Please turn in this assignment (and all future assignments for this course) by emailing them to me . Please use the subject of "Physics 222 HW2" for these assignments (if you use the link above, the subject will be added automatically). Please attach the any source code to programs that you write for this assignment. If you write more than one program, attach each separately. When answering the questions themselves feel free to answer directly in the body of your message (or attach your answers). I may take off points for assignments that are not sent to me in the correct form.
Write a function that uses the expression:
e = lim (1 + 1/n)n
n → ∞to find approximations for the mathematical constant e. Your function should take as input a long double precision number, and return an approximate value for e as a long double precision number. Be careful about the types that you use for numbers in this program. Your main program should ask for the user to input a number that you will pass to your function for it to use as n in the formula above for calculating e. Your program should compare your approximation for e to the value that you get by calculating:e1. You can do so using the exp function. Note to use this function, you must have an
#include <cmath>line near the top of your program. To use this function include a line something like:
cout << exp(1.0L) << '\n';This will give exp a long double version of 1.0, which will give you a fairly precise value for e. Also, calculate and print out the percent error in your calculation of e. Note that you also need to use the pow(x,y) function which calculates xy.
Test your program with the following input: 1., 10., 100., 1000., 10.6, 10.9 and 10.12. Send your results in with your assignment. Comment on your results.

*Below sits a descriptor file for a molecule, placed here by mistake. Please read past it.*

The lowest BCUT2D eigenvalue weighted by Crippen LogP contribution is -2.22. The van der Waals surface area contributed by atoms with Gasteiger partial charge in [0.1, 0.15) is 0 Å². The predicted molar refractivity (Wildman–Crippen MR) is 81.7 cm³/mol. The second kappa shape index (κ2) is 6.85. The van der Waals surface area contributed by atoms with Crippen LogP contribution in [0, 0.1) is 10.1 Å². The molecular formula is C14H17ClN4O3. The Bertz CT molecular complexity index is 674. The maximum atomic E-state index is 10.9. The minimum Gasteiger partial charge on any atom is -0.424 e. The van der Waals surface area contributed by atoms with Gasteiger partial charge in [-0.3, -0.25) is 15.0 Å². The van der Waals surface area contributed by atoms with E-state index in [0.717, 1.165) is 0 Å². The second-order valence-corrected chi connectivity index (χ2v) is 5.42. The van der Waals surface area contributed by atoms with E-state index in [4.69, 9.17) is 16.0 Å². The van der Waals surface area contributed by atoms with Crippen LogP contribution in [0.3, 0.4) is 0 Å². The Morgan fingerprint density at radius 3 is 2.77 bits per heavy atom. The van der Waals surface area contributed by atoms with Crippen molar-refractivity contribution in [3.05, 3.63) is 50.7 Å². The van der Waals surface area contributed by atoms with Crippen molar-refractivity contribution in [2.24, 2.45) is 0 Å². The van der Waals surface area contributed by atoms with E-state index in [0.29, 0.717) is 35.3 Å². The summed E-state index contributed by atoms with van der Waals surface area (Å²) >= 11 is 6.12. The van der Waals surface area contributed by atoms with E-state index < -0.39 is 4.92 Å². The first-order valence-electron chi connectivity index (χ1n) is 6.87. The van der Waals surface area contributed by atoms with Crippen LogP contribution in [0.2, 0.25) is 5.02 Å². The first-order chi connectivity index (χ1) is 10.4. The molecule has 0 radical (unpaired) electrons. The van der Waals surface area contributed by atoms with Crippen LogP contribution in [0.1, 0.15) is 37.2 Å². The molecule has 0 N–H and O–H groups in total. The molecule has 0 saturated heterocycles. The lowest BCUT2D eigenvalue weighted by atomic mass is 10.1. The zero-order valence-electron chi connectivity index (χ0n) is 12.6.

Use the cout.precision(n) command to force cout to show n digits. Use this function before the places where you are going to print out results.
(Problem adapted from Essential C++ by Hanley.)
Write a program that estimates the temperature in a freezer (in degrees Celsius) given the elapsed time in hours since a power failure. Your program should ask the user for input of a time since power loss as hours and minutes as integers and then convert the time in decimal hours.
Assume that this temperature (T) is given by the formula:
T= 4 t2/(t+2) - 20 .
Your program should have a function that will take in a decimal time in hours and return the temperature of the in freezer at that time since power was lost. Take care about the types of numeric constants that you use in your calculations.
#include <plstream.h>You will also need to define all of the numeric variables that you use with the plot as types PLFLT and PLINT, in place of float and int. You will also need corresponding lines like the rest of the example. To compile your program, you should add:
`pkg-config --cflags --libs plplotd-c++`to the end of your usual compiling command. PLPlot allows you to choose from many different forms of output. While developing your program you should probably choose <1> xwin or <3> gcw. For your final postscript plot output you should choose <11> ps or hit the save file button from the gcw window. Note that I had difficulty getting PLPlot to prompt for the output file type after calling cin, so you may want to have the plotting portion of your program before yoput use cin.